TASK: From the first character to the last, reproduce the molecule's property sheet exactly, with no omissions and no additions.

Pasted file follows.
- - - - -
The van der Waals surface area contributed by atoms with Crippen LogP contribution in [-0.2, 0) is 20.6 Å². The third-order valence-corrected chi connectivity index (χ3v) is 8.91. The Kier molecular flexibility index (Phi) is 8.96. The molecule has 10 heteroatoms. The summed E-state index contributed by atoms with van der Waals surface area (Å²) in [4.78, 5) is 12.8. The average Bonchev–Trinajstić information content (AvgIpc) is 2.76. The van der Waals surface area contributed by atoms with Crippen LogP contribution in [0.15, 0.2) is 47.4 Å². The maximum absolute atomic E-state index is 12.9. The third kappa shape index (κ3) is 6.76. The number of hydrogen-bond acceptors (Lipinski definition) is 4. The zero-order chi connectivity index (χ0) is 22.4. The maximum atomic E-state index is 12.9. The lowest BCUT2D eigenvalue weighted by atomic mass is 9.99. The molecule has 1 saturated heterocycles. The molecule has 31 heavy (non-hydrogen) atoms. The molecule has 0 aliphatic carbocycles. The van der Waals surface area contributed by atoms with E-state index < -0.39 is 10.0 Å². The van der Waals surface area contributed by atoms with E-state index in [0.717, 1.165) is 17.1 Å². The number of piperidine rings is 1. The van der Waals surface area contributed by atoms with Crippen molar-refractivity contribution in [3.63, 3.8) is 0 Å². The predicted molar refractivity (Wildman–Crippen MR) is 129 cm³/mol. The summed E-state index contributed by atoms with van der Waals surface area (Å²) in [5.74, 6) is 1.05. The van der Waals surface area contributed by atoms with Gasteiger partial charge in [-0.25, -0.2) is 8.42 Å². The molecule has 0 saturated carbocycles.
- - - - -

The van der Waals surface area contributed by atoms with Crippen LogP contribution in [-0.2, 0) is 20.6 Å². The third-order valence-corrected chi connectivity index (χ3v) is 8.91. The Kier molecular flexibility index (Phi) is 8.96. The molecule has 10 heteroatoms. The summed E-state index contributed by atoms with van der Waals surface area (Å²) in [4.78, 5) is 12.8. The average Bonchev–Trinajstić information content (AvgIpc) is 2.76. The van der Waals surface area contributed by atoms with Crippen LogP contribution in [0.15, 0.2) is 47.4 Å². The maximum absolute atomic E-state index is 12.9. The third kappa shape index (κ3) is 6.76. The number of hydrogen-bond acceptors (Lipinski definition) is 4. The zero-order chi connectivity index (χ0) is 22.4. The maximum atomic E-state index is 12.9. The lowest BCUT2D eigenvalue weighted by atomic mass is 9.99. The molecule has 1 saturated heterocycles. The molecule has 31 heavy (non-hydrogen) atoms. The molecule has 0 aliphatic carbocycles. The van der Waals surface area contributed by atoms with E-state index < -0.39 is 10.0 Å². The van der Waals surface area contributed by atoms with E-state index in [0.717, 1.165) is 17.1 Å². The number of piperidine rings is 1. The van der Waals surface area contributed by atoms with Crippen molar-refractivity contribution in [3.63, 3.8) is 0 Å². The predicted molar refractivity (Wildman–Crippen MR) is 129 cm³/mol. The summed E-state index contributed by atoms with van der Waals surface area (Å²) in [5.74, 6) is 1.05. The van der Waals surface area contributed by atoms with Gasteiger partial charge in [-0.25, -0.2) is 8.42 Å². The molecule has 0 saturated carbocycles.